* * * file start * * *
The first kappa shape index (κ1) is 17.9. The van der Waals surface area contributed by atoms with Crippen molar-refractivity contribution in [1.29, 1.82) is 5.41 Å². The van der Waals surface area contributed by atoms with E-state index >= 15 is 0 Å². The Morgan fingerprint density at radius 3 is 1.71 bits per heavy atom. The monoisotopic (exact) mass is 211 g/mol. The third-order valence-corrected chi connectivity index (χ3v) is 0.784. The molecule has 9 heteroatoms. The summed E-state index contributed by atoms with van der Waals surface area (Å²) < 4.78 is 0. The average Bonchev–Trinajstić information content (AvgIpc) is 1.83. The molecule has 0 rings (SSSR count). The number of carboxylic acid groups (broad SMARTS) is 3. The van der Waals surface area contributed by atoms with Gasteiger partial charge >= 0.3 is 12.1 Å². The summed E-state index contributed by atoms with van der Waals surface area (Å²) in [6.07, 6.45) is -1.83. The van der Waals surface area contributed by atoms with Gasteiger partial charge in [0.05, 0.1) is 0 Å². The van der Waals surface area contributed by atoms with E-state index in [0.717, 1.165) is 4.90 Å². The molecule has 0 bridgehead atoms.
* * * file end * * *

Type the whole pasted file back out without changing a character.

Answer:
The first kappa shape index (κ1) is 17.9. The van der Waals surface area contributed by atoms with Crippen molar-refractivity contribution in [1.29, 1.82) is 5.41 Å². The van der Waals surface area contributed by atoms with E-state index >= 15 is 0 Å². The Morgan fingerprint density at radius 3 is 1.71 bits per heavy atom. The monoisotopic (exact) mass is 211 g/mol. The third-order valence-corrected chi connectivity index (χ3v) is 0.784. The molecule has 9 heteroatoms. The summed E-state index contributed by atoms with van der Waals surface area (Å²) < 4.78 is 0. The average Bonchev–Trinajstić information content (AvgIpc) is 1.83. The molecule has 0 rings (SSSR count). The number of carboxylic acid groups (broad SMARTS) is 3. The van der Waals surface area contributed by atoms with Gasteiger partial charge >= 0.3 is 12.1 Å². The summed E-state index contributed by atoms with van der Waals surface area (Å²) in [6.07, 6.45) is -1.83. The van der Waals surface area contributed by atoms with Gasteiger partial charge in [0.05, 0.1) is 0 Å². The van der Waals surface area contributed by atoms with E-state index in [0.717, 1.165) is 4.90 Å². The molecule has 0 bridgehead atoms.